Loon’s tech lives on in disruptive startup Aalyria

  • The race to provide connectivity to anywhere in the world from space is well and truly on
  • Multiple satellite companies are aiming to blanket the world with data services
  • Now a startup making use of some of Google’s Loon technology has entered the fray, though from a different angle
  • Aalyria Technologies is offering free space optics tech and network management software based on the R&D work done by various Google projects, including Loon 
  • The aim is to enhance data connectivity between satellites, aircraft and terrestrial networks

When Google’s exploratory Project Loon, which aimed to provide data connectivity to hard-to-reach areas using networking technology housed on free-floating stratospheric balloons, came crashing back to earth in January 2021, the digital giant didn’t scrap everything it had developed. The data gathered from years of development and pilot deployments was made available via The Loon Collection and the high-bandwidth wireless optical connectivity technology was adopted by terrestrial point-to-point data networking outfit Project Taara, another project run by X Development, the R&D organisation that is a subsidiary of Google’s parent Alphabet. And now the meshed wireless network management software, developed to manage the connections to and from Loon’s balloons, has cropped up as one of the foundations for a new startup called Aalyria Technologies that is focused on one of the hottest communications sectors – satellite-enabled broadband connectivity.

The past couple of years has witnessed a flurry of activity in the low-earth orbit, satellite-enabled data connectivity sector, with the likes of Elon Musk’s Starlink, OneWeb, Amazon’s Project Kuiper and even the European Union investing, or planning to invest, billions of dollars to launch and operate thousands of satellites into the earth’s orbit to blanket the planet with broadband connectivity. And, of course, this trend is now witnessing ambitious but potentially game-changing partnerships between the satellite specialists and the world’s telcos – just look at the recent hook-up between T-Mobile US and Starlink and integrated satellite/5G developments driven by operators such as Telefónica.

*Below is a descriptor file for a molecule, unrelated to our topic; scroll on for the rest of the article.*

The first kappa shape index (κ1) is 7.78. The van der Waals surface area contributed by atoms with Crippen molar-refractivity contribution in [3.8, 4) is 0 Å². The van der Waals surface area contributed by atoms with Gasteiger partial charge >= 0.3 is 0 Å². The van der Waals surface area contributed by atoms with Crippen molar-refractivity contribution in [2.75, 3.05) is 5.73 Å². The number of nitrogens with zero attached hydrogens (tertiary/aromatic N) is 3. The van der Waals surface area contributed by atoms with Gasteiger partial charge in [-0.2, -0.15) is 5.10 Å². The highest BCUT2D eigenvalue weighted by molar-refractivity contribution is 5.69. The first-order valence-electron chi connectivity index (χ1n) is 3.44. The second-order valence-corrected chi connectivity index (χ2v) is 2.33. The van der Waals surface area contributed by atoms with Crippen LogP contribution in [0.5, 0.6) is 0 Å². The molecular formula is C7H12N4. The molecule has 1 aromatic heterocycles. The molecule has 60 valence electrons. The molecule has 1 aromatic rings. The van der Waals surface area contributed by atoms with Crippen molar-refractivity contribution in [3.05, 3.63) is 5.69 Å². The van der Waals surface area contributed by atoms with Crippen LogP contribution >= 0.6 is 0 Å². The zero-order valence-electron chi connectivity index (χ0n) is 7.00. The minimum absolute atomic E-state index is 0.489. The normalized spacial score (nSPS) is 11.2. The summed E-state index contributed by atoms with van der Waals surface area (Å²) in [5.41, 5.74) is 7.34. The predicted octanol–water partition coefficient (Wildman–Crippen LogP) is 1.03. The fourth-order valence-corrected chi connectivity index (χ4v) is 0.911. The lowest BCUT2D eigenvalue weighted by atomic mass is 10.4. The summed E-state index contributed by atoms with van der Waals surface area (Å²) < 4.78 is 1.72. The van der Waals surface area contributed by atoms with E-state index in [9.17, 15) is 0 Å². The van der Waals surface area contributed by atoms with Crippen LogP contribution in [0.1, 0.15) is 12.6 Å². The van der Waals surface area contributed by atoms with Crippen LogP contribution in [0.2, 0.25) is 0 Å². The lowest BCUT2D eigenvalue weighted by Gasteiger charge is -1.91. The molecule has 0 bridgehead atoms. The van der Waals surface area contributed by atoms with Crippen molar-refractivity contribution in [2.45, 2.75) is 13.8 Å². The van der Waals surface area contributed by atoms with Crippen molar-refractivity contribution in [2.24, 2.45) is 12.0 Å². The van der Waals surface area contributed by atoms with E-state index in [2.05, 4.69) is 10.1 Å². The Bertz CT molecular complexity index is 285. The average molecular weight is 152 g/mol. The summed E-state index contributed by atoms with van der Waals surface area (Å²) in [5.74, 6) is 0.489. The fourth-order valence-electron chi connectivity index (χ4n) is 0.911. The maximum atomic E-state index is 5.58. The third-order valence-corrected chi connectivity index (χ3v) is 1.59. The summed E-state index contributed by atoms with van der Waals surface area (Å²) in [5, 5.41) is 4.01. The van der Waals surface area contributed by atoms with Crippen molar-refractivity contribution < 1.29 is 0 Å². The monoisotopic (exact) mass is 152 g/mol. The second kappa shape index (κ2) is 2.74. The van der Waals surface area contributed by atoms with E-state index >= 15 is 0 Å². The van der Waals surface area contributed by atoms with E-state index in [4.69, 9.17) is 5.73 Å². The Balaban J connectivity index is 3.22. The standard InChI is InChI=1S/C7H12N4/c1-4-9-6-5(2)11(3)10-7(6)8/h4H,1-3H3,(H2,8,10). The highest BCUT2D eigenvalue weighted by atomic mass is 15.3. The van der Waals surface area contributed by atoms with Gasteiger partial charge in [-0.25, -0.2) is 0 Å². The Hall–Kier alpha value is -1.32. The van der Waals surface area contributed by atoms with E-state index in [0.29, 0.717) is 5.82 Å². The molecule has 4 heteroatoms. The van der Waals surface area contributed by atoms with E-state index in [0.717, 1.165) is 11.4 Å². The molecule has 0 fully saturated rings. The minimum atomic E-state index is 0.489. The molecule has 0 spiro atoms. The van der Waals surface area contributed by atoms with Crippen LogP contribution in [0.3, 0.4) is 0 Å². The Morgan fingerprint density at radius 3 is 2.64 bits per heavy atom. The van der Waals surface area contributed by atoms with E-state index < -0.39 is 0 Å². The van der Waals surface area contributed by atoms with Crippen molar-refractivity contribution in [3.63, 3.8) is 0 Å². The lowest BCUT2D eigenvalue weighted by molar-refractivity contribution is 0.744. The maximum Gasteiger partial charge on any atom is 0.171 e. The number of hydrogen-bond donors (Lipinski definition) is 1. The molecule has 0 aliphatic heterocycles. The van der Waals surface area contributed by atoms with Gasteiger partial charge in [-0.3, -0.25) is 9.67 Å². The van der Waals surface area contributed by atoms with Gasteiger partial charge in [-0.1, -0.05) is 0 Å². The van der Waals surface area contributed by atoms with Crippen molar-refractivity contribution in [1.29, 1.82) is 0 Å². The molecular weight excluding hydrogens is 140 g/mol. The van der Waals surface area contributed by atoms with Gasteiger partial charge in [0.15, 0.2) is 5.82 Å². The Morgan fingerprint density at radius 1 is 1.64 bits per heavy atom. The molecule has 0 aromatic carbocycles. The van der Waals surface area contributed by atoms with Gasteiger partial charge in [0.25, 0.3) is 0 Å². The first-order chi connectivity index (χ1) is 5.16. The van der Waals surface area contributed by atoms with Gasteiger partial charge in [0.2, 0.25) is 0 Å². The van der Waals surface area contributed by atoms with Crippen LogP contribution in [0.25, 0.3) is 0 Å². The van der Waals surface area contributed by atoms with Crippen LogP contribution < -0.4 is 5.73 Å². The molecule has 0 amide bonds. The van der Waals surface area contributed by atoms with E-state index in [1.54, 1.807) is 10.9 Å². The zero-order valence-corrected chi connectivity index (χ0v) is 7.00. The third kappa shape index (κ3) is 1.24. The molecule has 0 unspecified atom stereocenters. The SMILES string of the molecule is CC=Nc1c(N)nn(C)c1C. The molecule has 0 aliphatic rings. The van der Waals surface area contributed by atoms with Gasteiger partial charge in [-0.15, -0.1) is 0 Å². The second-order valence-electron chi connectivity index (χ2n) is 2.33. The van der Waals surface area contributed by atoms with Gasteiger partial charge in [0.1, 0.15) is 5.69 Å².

But satellite-enabled communications are nothing new – it’s just that, historically, broadband connectivity services between space and the earth’s surface have been expensive, unreliable and of poor quality, a situation that the likes of Starlink and OneWeb believe they can remedy. 

But the sector could always do with much better and easier-to-manage networking technology and management software, and this is where Aalyria is looking to play a role.

Building on two technologies developed within the X Development group – wireless optical laser connectivity, dubbed Tightbeam, and “a software platform for orchestrating networks across land, sea, air, space and beyond” called Spacetime – the startup has assembled a team with experience from Amazon, Meta, Cisco, NASA and others (as well as Google, of course) with a view to “creating, organising and managing the world’s most advanced networks to enable connectivity everywhere”. 

According to Aalyria, Tightbeam is “the world's most advanced coherent light-free space optics technology. At rates faster than any other solutions available today and covering greater distances than previously imagined, it moves data intact through the atmosphere and weather, and offers connectivity where no supporting infrastructure exists. Tightbeam radically improves satellite communications, Wi-Fi on planes and ships, and cellular connectivity everywhere.” It claimed the technology, seemingly developed by a secret project within Google called Sonora, is capable of data connections up to 1,000 times faster than any other wireless optical technology currently available: That would be useful technology to have for connections between LEO satellites and the terrestrial nodes to which they connect, but would also be useful for connections between ground stations and commercial aircraft, which currently rely on satellite connectivity to provide on-board Wi-Fi services.

The company says it has financial backing from a number of Silicon Valley investors, “including the founders of Accel, J2 Ventures and Housatonic”, but hasn’t said how much it has raised. On its website, neither Google, nor its parent company Alphabet, are named as an investor but, according to CNBC, the project has been in stealth development within Google under the codename ‘Minkowski’ and Google is retaining a small stake in the startup.  

Little else is known about Aalyria at this point. It is currently selling licences for the Spacetime software and has already won a contract valued at $8.7m from the US Defense Innovation unit, and reportedly plans to start selling Tightbeam hardware from next year. 

Whether Aalyria will actually build any of its own networks, or just enable others to do so, appears unclear at the moment, but as the buzz around satellite broadband and plans to connect the unconnected grow, we can expect to hear a lot more about the startup in the near future.


- Ray Le Maistre, Editorial Director, TelecomTV


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